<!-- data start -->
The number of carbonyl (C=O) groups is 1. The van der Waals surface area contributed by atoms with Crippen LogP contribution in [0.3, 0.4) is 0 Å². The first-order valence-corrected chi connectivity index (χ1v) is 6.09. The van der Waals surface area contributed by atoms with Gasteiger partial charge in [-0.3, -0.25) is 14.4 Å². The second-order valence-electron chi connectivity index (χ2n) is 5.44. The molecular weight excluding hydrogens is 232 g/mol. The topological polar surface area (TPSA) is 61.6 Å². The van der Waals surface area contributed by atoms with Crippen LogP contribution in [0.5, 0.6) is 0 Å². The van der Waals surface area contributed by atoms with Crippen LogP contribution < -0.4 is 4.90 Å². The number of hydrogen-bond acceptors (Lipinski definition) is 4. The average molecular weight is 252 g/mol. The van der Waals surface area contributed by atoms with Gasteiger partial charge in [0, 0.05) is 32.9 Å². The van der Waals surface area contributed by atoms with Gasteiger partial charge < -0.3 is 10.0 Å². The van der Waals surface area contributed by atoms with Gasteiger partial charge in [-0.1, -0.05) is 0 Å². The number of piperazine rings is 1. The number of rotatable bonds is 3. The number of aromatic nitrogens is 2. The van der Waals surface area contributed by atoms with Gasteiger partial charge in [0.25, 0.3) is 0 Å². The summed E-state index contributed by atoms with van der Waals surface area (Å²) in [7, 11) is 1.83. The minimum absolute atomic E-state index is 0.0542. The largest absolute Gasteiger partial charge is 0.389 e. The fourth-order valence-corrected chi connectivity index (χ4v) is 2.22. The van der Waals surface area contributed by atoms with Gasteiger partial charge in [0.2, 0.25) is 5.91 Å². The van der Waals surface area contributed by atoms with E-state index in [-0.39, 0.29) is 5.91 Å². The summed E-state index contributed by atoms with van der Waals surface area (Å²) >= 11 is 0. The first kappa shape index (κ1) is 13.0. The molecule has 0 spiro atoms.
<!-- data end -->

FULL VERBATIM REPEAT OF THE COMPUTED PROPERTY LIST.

The number of carbonyl (C=O) groups is 1. The van der Waals surface area contributed by atoms with Crippen LogP contribution in [0.3, 0.4) is 0 Å². The first-order valence-corrected chi connectivity index (χ1v) is 6.09. The van der Waals surface area contributed by atoms with Gasteiger partial charge in [-0.3, -0.25) is 14.4 Å². The second-order valence-electron chi connectivity index (χ2n) is 5.44. The molecular weight excluding hydrogens is 232 g/mol. The topological polar surface area (TPSA) is 61.6 Å². The van der Waals surface area contributed by atoms with Crippen LogP contribution in [0.5, 0.6) is 0 Å². The van der Waals surface area contributed by atoms with Crippen LogP contribution < -0.4 is 4.90 Å². The number of hydrogen-bond acceptors (Lipinski definition) is 4. The average molecular weight is 252 g/mol. The van der Waals surface area contributed by atoms with Gasteiger partial charge in [0, 0.05) is 32.9 Å². The van der Waals surface area contributed by atoms with Gasteiger partial charge < -0.3 is 10.0 Å². The van der Waals surface area contributed by atoms with Gasteiger partial charge in [-0.1, -0.05) is 0 Å². The number of piperazine rings is 1. The number of rotatable bonds is 3. The number of aromatic nitrogens is 2. The van der Waals surface area contributed by atoms with Gasteiger partial charge in [0.25, 0.3) is 0 Å². The summed E-state index contributed by atoms with van der Waals surface area (Å²) in [7, 11) is 1.83. The minimum absolute atomic E-state index is 0.0542. The largest absolute Gasteiger partial charge is 0.389 e. The fourth-order valence-corrected chi connectivity index (χ4v) is 2.22. The van der Waals surface area contributed by atoms with Gasteiger partial charge in [0.2, 0.25) is 5.91 Å². The van der Waals surface area contributed by atoms with E-state index in [-0.39, 0.29) is 5.91 Å². The summed E-state index contributed by atoms with van der Waals surface area (Å²) >= 11 is 0. The first kappa shape index (κ1) is 13.0. The molecule has 0 spiro atoms.